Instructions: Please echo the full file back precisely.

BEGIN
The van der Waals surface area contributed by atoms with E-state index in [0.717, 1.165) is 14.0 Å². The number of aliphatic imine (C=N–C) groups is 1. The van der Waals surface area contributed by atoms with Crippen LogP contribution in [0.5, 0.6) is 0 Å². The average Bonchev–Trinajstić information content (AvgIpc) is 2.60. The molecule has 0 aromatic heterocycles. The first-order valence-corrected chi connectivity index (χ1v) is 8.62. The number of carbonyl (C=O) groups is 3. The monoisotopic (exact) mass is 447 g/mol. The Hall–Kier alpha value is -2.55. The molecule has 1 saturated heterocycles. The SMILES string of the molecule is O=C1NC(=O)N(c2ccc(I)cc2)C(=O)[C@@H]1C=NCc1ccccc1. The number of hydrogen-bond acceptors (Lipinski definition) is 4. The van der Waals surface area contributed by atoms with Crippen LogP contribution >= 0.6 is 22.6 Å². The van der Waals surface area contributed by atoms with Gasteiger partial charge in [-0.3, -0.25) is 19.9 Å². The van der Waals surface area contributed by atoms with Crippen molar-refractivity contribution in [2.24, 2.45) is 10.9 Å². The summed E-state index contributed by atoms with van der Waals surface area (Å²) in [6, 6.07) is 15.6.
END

The van der Waals surface area contributed by atoms with E-state index in [0.717, 1.165) is 14.0 Å². The number of aliphatic imine (C=N–C) groups is 1. The van der Waals surface area contributed by atoms with Crippen LogP contribution in [0.5, 0.6) is 0 Å². The average Bonchev–Trinajstić information content (AvgIpc) is 2.60. The molecule has 0 aromatic heterocycles. The first-order valence-corrected chi connectivity index (χ1v) is 8.62. The number of carbonyl (C=O) groups is 3. The monoisotopic (exact) mass is 447 g/mol. The Hall–Kier alpha value is -2.55. The molecule has 1 saturated heterocycles. The SMILES string of the molecule is O=C1NC(=O)N(c2ccc(I)cc2)C(=O)[C@@H]1C=NCc1ccccc1. The number of hydrogen-bond acceptors (Lipinski definition) is 4. The van der Waals surface area contributed by atoms with Crippen LogP contribution >= 0.6 is 22.6 Å². The van der Waals surface area contributed by atoms with Gasteiger partial charge in [-0.3, -0.25) is 19.9 Å². The van der Waals surface area contributed by atoms with Crippen molar-refractivity contribution in [2.24, 2.45) is 10.9 Å². The summed E-state index contributed by atoms with van der Waals surface area (Å²) in [6, 6.07) is 15.6.